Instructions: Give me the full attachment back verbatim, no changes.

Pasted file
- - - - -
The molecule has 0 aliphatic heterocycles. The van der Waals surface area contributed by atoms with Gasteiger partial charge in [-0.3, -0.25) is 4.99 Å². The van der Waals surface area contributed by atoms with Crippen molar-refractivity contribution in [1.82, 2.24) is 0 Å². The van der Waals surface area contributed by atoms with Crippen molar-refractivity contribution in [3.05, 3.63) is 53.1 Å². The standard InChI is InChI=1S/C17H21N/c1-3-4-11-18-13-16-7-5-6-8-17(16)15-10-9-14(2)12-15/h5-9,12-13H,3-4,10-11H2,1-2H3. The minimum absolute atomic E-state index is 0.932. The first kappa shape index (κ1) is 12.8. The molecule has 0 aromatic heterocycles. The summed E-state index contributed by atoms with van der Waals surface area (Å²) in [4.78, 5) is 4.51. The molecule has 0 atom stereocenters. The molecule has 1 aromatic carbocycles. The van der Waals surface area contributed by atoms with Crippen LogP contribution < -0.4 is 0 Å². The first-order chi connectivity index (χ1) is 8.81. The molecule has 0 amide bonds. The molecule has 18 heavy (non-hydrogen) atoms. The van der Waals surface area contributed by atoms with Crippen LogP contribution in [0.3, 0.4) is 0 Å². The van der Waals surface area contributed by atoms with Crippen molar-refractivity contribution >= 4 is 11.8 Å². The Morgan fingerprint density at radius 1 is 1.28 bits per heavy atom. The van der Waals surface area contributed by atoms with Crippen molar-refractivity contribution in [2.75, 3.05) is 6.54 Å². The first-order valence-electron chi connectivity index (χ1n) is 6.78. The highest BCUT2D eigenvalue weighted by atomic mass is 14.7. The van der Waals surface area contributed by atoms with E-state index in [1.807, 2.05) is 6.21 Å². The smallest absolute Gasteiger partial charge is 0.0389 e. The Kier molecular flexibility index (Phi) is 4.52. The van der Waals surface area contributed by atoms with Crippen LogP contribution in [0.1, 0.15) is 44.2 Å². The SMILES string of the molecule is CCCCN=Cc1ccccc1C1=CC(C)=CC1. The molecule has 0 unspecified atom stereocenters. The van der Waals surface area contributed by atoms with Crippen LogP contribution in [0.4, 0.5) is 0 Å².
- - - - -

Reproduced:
The molecule has 0 aliphatic heterocycles. The van der Waals surface area contributed by atoms with Gasteiger partial charge in [-0.3, -0.25) is 4.99 Å². The van der Waals surface area contributed by atoms with Crippen molar-refractivity contribution in [1.82, 2.24) is 0 Å². The van der Waals surface area contributed by atoms with Crippen molar-refractivity contribution in [3.05, 3.63) is 53.1 Å². The standard InChI is InChI=1S/C17H21N/c1-3-4-11-18-13-16-7-5-6-8-17(16)15-10-9-14(2)12-15/h5-9,12-13H,3-4,10-11H2,1-2H3. The minimum absolute atomic E-state index is 0.932. The first kappa shape index (κ1) is 12.8. The molecule has 0 aromatic heterocycles. The summed E-state index contributed by atoms with van der Waals surface area (Å²) in [4.78, 5) is 4.51. The molecule has 0 atom stereocenters. The molecule has 1 aromatic carbocycles. The van der Waals surface area contributed by atoms with Crippen LogP contribution < -0.4 is 0 Å². The first-order chi connectivity index (χ1) is 8.81. The molecule has 0 amide bonds. The molecule has 18 heavy (non-hydrogen) atoms. The van der Waals surface area contributed by atoms with Crippen LogP contribution in [0.3, 0.4) is 0 Å². The van der Waals surface area contributed by atoms with Crippen molar-refractivity contribution >= 4 is 11.8 Å². The Morgan fingerprint density at radius 1 is 1.28 bits per heavy atom. The van der Waals surface area contributed by atoms with Crippen molar-refractivity contribution in [2.75, 3.05) is 6.54 Å². The first-order valence-electron chi connectivity index (χ1n) is 6.78. The highest BCUT2D eigenvalue weighted by atomic mass is 14.7. The van der Waals surface area contributed by atoms with E-state index in [1.807, 2.05) is 6.21 Å². The smallest absolute Gasteiger partial charge is 0.0389 e. The Kier molecular flexibility index (Phi) is 4.52. The van der Waals surface area contributed by atoms with Crippen LogP contribution in [0.1, 0.15) is 44.2 Å². The SMILES string of the molecule is CCCCN=Cc1ccccc1C1=CC(C)=CC1. The molecule has 0 unspecified atom stereocenters. The van der Waals surface area contributed by atoms with Crippen LogP contribution in [0.4, 0.5) is 0 Å².